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Asher Guitars WD Music Products Amplified Parts Mod Kits DIY Nordstarnd Pickups Warmoth.com

"re-learning" to play guitar after stroke

Discussion in 'Bad Dog Cafe' started by soul-o, Feb 14, 2016.

  1. soul-o

    soul-o Tele-Afflicted

    Age:
    49
    Jan 29, 2007
    Boston
    As I mentioned in a previous thread, I had a stroke of the right parietal lobe on Jan. 6 that almost totally wiped out function in my fingers on my left hand. Here's an update that I thought some of you would find interesting- DEFINITELY not intended in a pity- party sort of way, just interesting. There may be something accidentally profound in here about not taking what we do for granted and appreciating what you can do on guitar in the moment, but mostly it's about the mental mechanics involved in playing. Maybe this info will help someone who is searching for it in the future.

    For my guitar playing friends; what does it mean to have a stroke that wipes out your left hand fingers and and have to "re-learn" guitar? I sincerely hope none of you ever find out, so let me tell you about it. When I first had the stroke, I simply could not make a pinching motion with my thumb and any of my fingers. However, I could move the fingers a little bit, just a half inch, very slow wiggle, but my neuro team saw that as very encouraging.
    It's hard to even believe since that point 5 weeks ago, I have gone from being unable to press down the strings- with my thumb completely lost as to it's role in playing guitar or bass- think about that for a second; trying to hold down a note with a rogue thumb not helping at all- to being able to play single notes on bass but not having any sense of linear motion or space. First, I got a little 5 note scale figure going on my Hofner bass with soft, tapewound strings, but my 3rd finger just did not know the amount of space between notes at all. Then, I got a major scale and I ran it very slowly (with a metronome) hundreds of times, moving up and down the neck. I did tons of chromatic runs, trying to play the notes cleanly and not have other fingers dragging or floppin over strings when not being used to fret a note. It was very discouraging and fatiguing. It is really hard to know what your fingers should be doing and watch them not do it. Over and over. It is a very strange feeling.

    A major moment was being able to snap my fingers on my left hand again, actually. That really showed me that it was starting to come back. The theme to the Addams Family has never meant so much to me before!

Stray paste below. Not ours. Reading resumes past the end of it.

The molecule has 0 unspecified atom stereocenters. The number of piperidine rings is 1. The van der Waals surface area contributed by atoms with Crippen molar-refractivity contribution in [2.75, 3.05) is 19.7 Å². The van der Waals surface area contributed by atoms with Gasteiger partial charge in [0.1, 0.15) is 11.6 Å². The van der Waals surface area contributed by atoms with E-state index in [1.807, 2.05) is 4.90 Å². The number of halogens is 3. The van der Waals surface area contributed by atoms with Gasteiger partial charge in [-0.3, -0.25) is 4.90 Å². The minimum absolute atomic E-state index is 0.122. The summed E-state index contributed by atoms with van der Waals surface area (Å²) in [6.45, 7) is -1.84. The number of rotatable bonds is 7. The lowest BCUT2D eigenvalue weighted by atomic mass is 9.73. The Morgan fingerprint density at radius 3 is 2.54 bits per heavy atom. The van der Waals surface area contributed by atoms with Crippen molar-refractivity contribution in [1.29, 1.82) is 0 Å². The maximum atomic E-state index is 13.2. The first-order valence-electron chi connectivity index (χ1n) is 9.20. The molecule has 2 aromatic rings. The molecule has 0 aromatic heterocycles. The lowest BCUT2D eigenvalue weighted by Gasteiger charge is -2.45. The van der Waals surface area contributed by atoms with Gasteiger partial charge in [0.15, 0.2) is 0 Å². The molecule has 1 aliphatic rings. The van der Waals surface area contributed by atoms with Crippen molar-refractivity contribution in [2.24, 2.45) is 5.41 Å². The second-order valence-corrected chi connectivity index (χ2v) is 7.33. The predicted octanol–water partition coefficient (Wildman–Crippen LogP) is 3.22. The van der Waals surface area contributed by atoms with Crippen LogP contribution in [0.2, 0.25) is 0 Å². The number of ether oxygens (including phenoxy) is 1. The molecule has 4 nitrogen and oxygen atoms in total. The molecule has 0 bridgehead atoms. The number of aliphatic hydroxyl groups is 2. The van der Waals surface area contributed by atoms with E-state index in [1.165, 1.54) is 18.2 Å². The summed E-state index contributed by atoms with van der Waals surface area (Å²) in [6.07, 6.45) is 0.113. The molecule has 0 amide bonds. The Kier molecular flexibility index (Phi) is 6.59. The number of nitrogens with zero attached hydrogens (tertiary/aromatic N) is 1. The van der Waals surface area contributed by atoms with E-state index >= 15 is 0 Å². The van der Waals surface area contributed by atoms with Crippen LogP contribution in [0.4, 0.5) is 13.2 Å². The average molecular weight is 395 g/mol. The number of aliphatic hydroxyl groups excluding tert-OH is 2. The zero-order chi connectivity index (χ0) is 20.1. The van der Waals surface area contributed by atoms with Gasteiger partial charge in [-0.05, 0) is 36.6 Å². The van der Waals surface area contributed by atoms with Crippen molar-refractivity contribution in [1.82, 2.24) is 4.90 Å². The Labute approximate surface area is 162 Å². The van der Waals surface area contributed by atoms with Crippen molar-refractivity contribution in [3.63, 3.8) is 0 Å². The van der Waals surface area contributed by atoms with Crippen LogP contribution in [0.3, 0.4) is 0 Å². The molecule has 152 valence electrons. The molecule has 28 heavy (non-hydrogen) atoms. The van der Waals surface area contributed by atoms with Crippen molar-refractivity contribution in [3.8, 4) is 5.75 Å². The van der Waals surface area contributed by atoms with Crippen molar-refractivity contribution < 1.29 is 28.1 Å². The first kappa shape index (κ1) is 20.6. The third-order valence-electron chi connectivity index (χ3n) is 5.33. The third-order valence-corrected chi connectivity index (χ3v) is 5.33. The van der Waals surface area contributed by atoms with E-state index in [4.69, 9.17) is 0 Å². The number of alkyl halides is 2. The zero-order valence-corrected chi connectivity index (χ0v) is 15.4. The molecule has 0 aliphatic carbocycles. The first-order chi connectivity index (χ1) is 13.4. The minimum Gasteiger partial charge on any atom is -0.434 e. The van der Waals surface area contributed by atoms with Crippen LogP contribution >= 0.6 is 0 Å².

The next thing, a few weeks ago, I was able to hold down a D chord on guitar. At first, my 3rd finger just lay flat and muted the high e string, but I spent hours staring at it and visualizing how to play it properly. It felt pretty glorious when I could get it to actually ring out. I may have done a celebratory windmill or two.
    I worked my way through all my open chords and then it was time to confront the moment we all remember from our youth: the dreaded F barre chord. You remember how hard it was the first time around? Truthfully, I started with a barre chord further up the neck where there was less tension. Once I got it, I couldn't move it or it would all just fall to pieces, so I worked on Kinks riffs- again very, very slowly- until it got a bit better. I'm still doing that. My last show before my stroke was opening up for Dave Davies who had a stroke 10 years ago that damaged his right hand. I think we could possibly join forces to make one really decent guitarist.

    Right now, I am starting to try to bend some notes. I don't have the strength or instinct to get them quite in tune just yet. My fingers have also forgotten how to do hammer ons and pull offs. I have been playing the weakest version of Funk 49 you've ever heard in your life! I am working on those things and second position minor chords. I have read a lot about the power of visualization and I go to sleep every night thinking about these things.

    On the bright side, I do see a little progress every day AND the stroke seems to have hit me right in the spot that knows how to play "Brown Eyed Girl"- or at least that's the way I am going to play it when I get back on my feet and somebody requests that one.
     
    teletimetx and mnutz like this.

  2. blowtorch

    blowtorch Doctor of Teleocity Ad Free Member

    May 2, 2003
    Wisco
    Not the same thing at all, but some years back I had some severe bouts of neurapathy that robbed me of guitar playing ability. I couldn't work a doorknob, say nothing about play guitar. I've recovered most of my prior ability, but some of the dexterity and agilty is now gone. I've had to learn to adapt in nearly all the facets of my playing. And there are some things that I used to be able to do with ease, that I simply can't do at all anymore. Still, the PT advised I shouldn't even try to regain ability, that it would simply be very frustrating. Which of course absolutely determined me to regain as much facility as possible.

    Good luck and don't give up
     

  3. bunny 7

    bunny 7 Tele-Holic

    787
    Apr 14, 2012
    Louisville, Ky.
    Sorry to hear about your stroke, I'll look up the other thread.
    I didn't have a stroke, but several years ago I had a brain condition where signals didn't connect as normal. Fine one day, next day could barely walk and lot of back pain.
    Had hand function, but walking was difficult.